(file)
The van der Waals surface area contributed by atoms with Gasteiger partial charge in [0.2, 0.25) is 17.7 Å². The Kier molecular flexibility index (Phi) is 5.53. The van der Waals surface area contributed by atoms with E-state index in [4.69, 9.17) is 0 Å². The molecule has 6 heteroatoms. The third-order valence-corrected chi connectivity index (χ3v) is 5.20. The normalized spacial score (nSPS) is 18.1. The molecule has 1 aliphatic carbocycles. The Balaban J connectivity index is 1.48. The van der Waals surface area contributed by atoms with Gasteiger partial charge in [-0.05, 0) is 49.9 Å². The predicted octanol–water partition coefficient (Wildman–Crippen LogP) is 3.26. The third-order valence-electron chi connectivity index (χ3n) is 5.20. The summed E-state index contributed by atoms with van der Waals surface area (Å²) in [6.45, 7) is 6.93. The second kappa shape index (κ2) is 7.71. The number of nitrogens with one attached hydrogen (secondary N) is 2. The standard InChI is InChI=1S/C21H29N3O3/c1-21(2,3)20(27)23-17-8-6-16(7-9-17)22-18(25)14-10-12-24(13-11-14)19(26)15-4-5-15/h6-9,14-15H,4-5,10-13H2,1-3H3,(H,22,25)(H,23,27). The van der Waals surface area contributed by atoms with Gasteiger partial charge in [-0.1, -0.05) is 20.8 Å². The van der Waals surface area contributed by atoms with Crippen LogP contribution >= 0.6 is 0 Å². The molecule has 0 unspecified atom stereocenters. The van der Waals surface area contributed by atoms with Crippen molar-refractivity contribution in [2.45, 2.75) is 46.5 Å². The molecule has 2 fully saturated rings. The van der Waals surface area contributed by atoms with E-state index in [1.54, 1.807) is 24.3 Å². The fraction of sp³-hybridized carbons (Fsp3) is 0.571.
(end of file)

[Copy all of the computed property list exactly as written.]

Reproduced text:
The van der Waals surface area contributed by atoms with Gasteiger partial charge in [0.2, 0.25) is 17.7 Å². The Kier molecular flexibility index (Phi) is 5.53. The van der Waals surface area contributed by atoms with E-state index in [4.69, 9.17) is 0 Å². The molecule has 6 heteroatoms. The third-order valence-corrected chi connectivity index (χ3v) is 5.20. The normalized spacial score (nSPS) is 18.1. The molecule has 1 aliphatic carbocycles. The Balaban J connectivity index is 1.48. The van der Waals surface area contributed by atoms with Gasteiger partial charge in [-0.05, 0) is 49.9 Å². The predicted octanol–water partition coefficient (Wildman–Crippen LogP) is 3.26. The third-order valence-electron chi connectivity index (χ3n) is 5.20. The summed E-state index contributed by atoms with van der Waals surface area (Å²) in [6.45, 7) is 6.93. The second kappa shape index (κ2) is 7.71. The number of nitrogens with one attached hydrogen (secondary N) is 2. The standard InChI is InChI=1S/C21H29N3O3/c1-21(2,3)20(27)23-17-8-6-16(7-9-17)22-18(25)14-10-12-24(13-11-14)19(26)15-4-5-15/h6-9,14-15H,4-5,10-13H2,1-3H3,(H,22,25)(H,23,27). The van der Waals surface area contributed by atoms with Gasteiger partial charge in [-0.1, -0.05) is 20.8 Å². The van der Waals surface area contributed by atoms with Crippen LogP contribution >= 0.6 is 0 Å². The molecule has 0 unspecified atom stereocenters. The van der Waals surface area contributed by atoms with Crippen molar-refractivity contribution in [2.45, 2.75) is 46.5 Å². The molecule has 2 fully saturated rings. The van der Waals surface area contributed by atoms with E-state index in [1.54, 1.807) is 24.3 Å². The fraction of sp³-hybridized carbons (Fsp3) is 0.571.